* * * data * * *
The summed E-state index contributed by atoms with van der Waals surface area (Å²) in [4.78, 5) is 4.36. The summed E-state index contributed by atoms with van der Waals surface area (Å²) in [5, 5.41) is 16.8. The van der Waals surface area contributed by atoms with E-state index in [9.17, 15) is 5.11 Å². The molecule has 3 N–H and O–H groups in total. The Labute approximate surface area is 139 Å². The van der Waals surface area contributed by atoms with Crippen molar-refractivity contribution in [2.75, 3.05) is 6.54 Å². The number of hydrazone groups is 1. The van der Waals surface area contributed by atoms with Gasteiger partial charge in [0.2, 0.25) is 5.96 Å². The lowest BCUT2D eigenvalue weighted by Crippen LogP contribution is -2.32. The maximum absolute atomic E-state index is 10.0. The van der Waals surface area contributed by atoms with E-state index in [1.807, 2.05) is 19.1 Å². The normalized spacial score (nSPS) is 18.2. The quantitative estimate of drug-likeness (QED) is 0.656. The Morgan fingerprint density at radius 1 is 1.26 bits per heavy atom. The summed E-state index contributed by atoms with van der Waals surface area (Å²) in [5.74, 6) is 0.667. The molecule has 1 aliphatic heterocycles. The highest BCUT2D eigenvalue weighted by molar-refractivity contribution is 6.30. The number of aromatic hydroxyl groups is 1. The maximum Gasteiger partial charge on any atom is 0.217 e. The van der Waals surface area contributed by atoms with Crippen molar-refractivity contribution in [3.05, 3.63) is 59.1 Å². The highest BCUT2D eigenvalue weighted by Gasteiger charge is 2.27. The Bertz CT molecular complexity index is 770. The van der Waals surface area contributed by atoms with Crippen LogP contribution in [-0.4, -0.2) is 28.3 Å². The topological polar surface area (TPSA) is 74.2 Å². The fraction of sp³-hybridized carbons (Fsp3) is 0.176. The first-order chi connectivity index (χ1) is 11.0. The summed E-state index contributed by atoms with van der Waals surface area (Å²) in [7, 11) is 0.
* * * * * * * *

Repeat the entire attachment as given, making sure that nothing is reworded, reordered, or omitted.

The summed E-state index contributed by atoms with van der Waals surface area (Å²) in [4.78, 5) is 4.36. The summed E-state index contributed by atoms with van der Waals surface area (Å²) in [5, 5.41) is 16.8. The van der Waals surface area contributed by atoms with E-state index in [9.17, 15) is 5.11 Å². The molecule has 3 N–H and O–H groups in total. The Labute approximate surface area is 139 Å². The van der Waals surface area contributed by atoms with Crippen molar-refractivity contribution in [2.75, 3.05) is 6.54 Å². The number of hydrazone groups is 1. The van der Waals surface area contributed by atoms with Gasteiger partial charge in [0.2, 0.25) is 5.96 Å². The lowest BCUT2D eigenvalue weighted by Crippen LogP contribution is -2.32. The maximum absolute atomic E-state index is 10.0. The van der Waals surface area contributed by atoms with E-state index in [1.807, 2.05) is 19.1 Å². The normalized spacial score (nSPS) is 18.2. The quantitative estimate of drug-likeness (QED) is 0.656. The Morgan fingerprint density at radius 1 is 1.26 bits per heavy atom. The summed E-state index contributed by atoms with van der Waals surface area (Å²) in [5.74, 6) is 0.667. The molecule has 1 aliphatic heterocycles. The highest BCUT2D eigenvalue weighted by molar-refractivity contribution is 6.30. The number of aromatic hydroxyl groups is 1. The maximum Gasteiger partial charge on any atom is 0.217 e. The van der Waals surface area contributed by atoms with Crippen molar-refractivity contribution in [3.05, 3.63) is 59.1 Å². The highest BCUT2D eigenvalue weighted by Gasteiger charge is 2.27. The Bertz CT molecular complexity index is 770. The van der Waals surface area contributed by atoms with Crippen LogP contribution in [-0.4, -0.2) is 28.3 Å². The topological polar surface area (TPSA) is 74.2 Å². The fraction of sp³-hybridized carbons (Fsp3) is 0.176. The first-order chi connectivity index (χ1) is 11.0. The summed E-state index contributed by atoms with van der Waals surface area (Å²) in [7, 11) is 0.